How to Get the Burnt Odor Out of the Oven

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Clean food spills in the oven after the oven cools.
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Did you know it's normal for a new oven to smell like plastic or chemicals? Before using an oven for the first time, get rid of this unappetizing odor by completing the "burn in" process. However, if your oven smells like burning food every time you turn it on, it's time to clean it. Ventilating your kitchen can help you get rid of an overpowering smell while you wait for the oven to cool to clean up the mess.

Using an Oven for the First Time

If your brand-new electric oven smells like plastic, don't worry. This smell is completely normal and will go away after you "burn in" your new oven. According to Repair Aid, the smell could come from several different sources, including a protective oil applied to the inside of the oven at the factory, insulation emitting from within the oven's walls or plastic zip-ties that weren't removed after installation. Either way, much like the new-car smell, the new-oven smell doesn't last forever.

However, you don't really want to transfer that smell to any of the food you cook in the oven. Therefore, to "burn in" a new oven you should allow it to run at a high temperature (about 450 degrees Fahrenheit is sufficient) for about 30 minutes with nothing inside it. Repeat several times until you no longer notice that your oven smells like chemicals. Check your owner's manual to see if the manufacturer recommends a specific temperature or time frame for the burning-in process.

Burnt Food Smell From Oven

If your oven smells like burning food because something spilled on the bottom of the oven, the only way to completely get rid of the smell is to get rid of the spill. Sprays might mask the odor in the short-term, but they aren't an effective long-term solution.

Never attempt to clean an oven unless it is completely cool! Remove the racks from the oven and use a wire brush to scrub burnt debris. Use a food scraper to lift as much of the burnt food off the bottom of the oven as possible. Pour a little water over the top of stubborn debris to help soften it before tackling it again with the scraper.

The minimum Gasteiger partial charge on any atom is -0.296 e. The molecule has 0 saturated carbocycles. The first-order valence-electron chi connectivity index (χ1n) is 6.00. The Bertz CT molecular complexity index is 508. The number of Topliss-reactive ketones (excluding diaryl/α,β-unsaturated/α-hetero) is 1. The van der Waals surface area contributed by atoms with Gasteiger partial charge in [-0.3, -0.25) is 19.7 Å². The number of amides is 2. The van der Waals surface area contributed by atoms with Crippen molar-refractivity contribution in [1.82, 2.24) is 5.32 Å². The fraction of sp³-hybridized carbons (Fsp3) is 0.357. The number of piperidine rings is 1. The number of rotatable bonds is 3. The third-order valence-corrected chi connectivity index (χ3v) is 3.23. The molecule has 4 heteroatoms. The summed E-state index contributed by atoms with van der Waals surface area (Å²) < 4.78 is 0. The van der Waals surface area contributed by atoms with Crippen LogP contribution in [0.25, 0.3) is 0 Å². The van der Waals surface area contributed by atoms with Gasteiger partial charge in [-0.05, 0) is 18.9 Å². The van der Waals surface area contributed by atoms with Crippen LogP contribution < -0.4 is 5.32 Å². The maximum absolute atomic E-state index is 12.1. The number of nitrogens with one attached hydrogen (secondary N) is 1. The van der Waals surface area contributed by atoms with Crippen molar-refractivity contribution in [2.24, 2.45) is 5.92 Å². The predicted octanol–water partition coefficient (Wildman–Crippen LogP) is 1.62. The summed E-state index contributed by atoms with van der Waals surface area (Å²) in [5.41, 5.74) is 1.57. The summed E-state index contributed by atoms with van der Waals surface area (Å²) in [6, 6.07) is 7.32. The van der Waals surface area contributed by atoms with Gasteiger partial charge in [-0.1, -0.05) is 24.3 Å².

If burnt-on debris persists, ​Architectural Digest​ recommends adding just enough water to some baking soda to turn it into a paste and scrubbing this over the burnt areas. Pour or spray on some vinegar to activate the baking soda for extra oomph. When you're satisfied that you've lifted as much of the debris as possible, wipe out the entire oven with a damp paper towel.

Ventilate the Kitchen

There's a mess in your oven and you have to wait hours for the temperature to cool down so you can safely clean it up. In the meantime, your kitchen (and house!) smells horrible. It's tempting to reach for heavily-perfumed aerosol sprays to mask the odor, but you'll typically end up with an even stronger odor.

The burnt smell will still emanate from your oven until you get a chance to clean it up, but you can dilute the scent by forcing it out of your home and beckoning fresh air in. Use the principles of indoor air pressure to quickly facilitate this exchange of air. Open one window as the "intake" and a second window as the "exhaust." The more windows you can open, the better.

Run your stove's exhaust fan and any ceiling fans to help air circulate. Turn off your HVAC system to prevent the odor from getting into the ducts and reaching other rooms in your home. By the time you can safely clean your oven, the smell should have been drastically reduced thanks to the increased ventilation.

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Cathy Habas enjoys distilling even the most complicated home improvement tasks into bite-sized pieces. She believes in empowering homeowners one article at a time.

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